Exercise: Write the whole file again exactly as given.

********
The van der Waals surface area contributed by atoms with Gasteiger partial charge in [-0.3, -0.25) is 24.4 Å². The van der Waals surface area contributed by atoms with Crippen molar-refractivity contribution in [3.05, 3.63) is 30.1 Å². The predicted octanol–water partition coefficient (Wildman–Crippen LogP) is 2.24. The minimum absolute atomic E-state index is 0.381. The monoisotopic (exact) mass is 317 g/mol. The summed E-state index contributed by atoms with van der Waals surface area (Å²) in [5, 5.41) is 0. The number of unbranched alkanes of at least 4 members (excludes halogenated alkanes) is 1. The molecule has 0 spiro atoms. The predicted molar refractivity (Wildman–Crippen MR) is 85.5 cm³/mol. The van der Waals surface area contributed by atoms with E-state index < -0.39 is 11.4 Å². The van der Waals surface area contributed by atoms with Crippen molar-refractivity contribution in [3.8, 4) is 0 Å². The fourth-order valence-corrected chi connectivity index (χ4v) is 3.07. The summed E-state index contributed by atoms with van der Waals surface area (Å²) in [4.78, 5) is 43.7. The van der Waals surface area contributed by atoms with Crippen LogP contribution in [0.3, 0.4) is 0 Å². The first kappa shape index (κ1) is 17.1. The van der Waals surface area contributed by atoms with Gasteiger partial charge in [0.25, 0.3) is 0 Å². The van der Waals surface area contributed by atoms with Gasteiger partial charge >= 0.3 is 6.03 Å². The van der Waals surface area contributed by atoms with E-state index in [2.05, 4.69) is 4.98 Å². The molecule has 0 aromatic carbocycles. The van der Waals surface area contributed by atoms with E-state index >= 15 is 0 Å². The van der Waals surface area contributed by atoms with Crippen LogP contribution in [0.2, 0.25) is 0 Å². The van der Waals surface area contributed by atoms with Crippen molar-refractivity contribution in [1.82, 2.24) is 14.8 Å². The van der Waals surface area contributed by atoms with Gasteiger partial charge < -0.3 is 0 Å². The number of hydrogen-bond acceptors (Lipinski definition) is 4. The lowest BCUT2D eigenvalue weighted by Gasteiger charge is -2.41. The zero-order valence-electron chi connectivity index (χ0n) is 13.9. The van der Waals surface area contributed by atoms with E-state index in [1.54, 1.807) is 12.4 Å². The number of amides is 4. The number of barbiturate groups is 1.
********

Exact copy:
The van der Waals surface area contributed by atoms with Gasteiger partial charge in [-0.3, -0.25) is 24.4 Å². The van der Waals surface area contributed by atoms with Crippen molar-refractivity contribution in [3.05, 3.63) is 30.1 Å². The predicted octanol–water partition coefficient (Wildman–Crippen LogP) is 2.24. The minimum absolute atomic E-state index is 0.381. The monoisotopic (exact) mass is 317 g/mol. The summed E-state index contributed by atoms with van der Waals surface area (Å²) in [5, 5.41) is 0. The number of unbranched alkanes of at least 4 members (excludes halogenated alkanes) is 1. The molecule has 0 spiro atoms. The predicted molar refractivity (Wildman–Crippen MR) is 85.5 cm³/mol. The van der Waals surface area contributed by atoms with E-state index < -0.39 is 11.4 Å². The van der Waals surface area contributed by atoms with Crippen molar-refractivity contribution in [3.8, 4) is 0 Å². The fourth-order valence-corrected chi connectivity index (χ4v) is 3.07. The summed E-state index contributed by atoms with van der Waals surface area (Å²) in [4.78, 5) is 43.7. The van der Waals surface area contributed by atoms with Crippen LogP contribution in [0.3, 0.4) is 0 Å². The first kappa shape index (κ1) is 17.1. The van der Waals surface area contributed by atoms with Gasteiger partial charge in [0.25, 0.3) is 0 Å². The van der Waals surface area contributed by atoms with Gasteiger partial charge >= 0.3 is 6.03 Å². The van der Waals surface area contributed by atoms with E-state index in [2.05, 4.69) is 4.98 Å². The molecule has 0 aromatic carbocycles. The van der Waals surface area contributed by atoms with E-state index >= 15 is 0 Å². The van der Waals surface area contributed by atoms with Crippen LogP contribution in [0.2, 0.25) is 0 Å². The van der Waals surface area contributed by atoms with Crippen molar-refractivity contribution in [1.82, 2.24) is 14.8 Å². The van der Waals surface area contributed by atoms with Gasteiger partial charge < -0.3 is 0 Å². The number of hydrogen-bond acceptors (Lipinski definition) is 4. The lowest BCUT2D eigenvalue weighted by Gasteiger charge is -2.41. The zero-order valence-electron chi connectivity index (χ0n) is 13.9. The van der Waals surface area contributed by atoms with E-state index in [1.54, 1.807) is 12.4 Å². The number of amides is 4. The number of barbiturate groups is 1.